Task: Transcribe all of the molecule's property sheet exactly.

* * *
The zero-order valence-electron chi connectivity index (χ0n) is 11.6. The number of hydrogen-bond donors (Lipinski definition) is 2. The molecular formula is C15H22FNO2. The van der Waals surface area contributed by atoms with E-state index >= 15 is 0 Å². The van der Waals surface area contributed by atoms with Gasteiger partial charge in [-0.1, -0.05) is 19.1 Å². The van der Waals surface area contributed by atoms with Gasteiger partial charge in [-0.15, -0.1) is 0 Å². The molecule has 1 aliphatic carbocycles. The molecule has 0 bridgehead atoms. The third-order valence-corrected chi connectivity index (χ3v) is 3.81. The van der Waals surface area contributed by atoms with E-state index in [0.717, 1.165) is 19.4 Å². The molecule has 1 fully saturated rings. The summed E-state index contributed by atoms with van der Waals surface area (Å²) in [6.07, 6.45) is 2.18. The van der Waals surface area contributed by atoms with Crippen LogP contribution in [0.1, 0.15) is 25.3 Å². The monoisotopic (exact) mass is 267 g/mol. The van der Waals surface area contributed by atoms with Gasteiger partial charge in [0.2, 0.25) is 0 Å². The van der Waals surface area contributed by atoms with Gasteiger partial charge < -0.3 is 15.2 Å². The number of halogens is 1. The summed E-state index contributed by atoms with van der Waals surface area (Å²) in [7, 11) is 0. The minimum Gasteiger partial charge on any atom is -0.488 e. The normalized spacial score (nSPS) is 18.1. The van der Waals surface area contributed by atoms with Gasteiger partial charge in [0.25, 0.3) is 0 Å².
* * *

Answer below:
The zero-order valence-electron chi connectivity index (χ0n) is 11.6. The number of hydrogen-bond donors (Lipinski definition) is 2. The molecular formula is C15H22FNO2. The van der Waals surface area contributed by atoms with E-state index >= 15 is 0 Å². The van der Waals surface area contributed by atoms with Gasteiger partial charge in [-0.1, -0.05) is 19.1 Å². The van der Waals surface area contributed by atoms with Gasteiger partial charge in [-0.15, -0.1) is 0 Å². The molecule has 1 aliphatic carbocycles. The molecule has 0 bridgehead atoms. The third-order valence-corrected chi connectivity index (χ3v) is 3.81. The van der Waals surface area contributed by atoms with E-state index in [0.717, 1.165) is 19.4 Å². The molecule has 1 fully saturated rings. The summed E-state index contributed by atoms with van der Waals surface area (Å²) in [6.07, 6.45) is 2.18. The van der Waals surface area contributed by atoms with Crippen LogP contribution in [0.1, 0.15) is 25.3 Å². The monoisotopic (exact) mass is 267 g/mol. The van der Waals surface area contributed by atoms with Gasteiger partial charge in [0.2, 0.25) is 0 Å². The van der Waals surface area contributed by atoms with Gasteiger partial charge < -0.3 is 15.2 Å². The number of halogens is 1. The summed E-state index contributed by atoms with van der Waals surface area (Å²) in [7, 11) is 0. The minimum Gasteiger partial charge on any atom is -0.488 e. The normalized spacial score (nSPS) is 18.1. The van der Waals surface area contributed by atoms with Gasteiger partial charge in [0.25, 0.3) is 0 Å².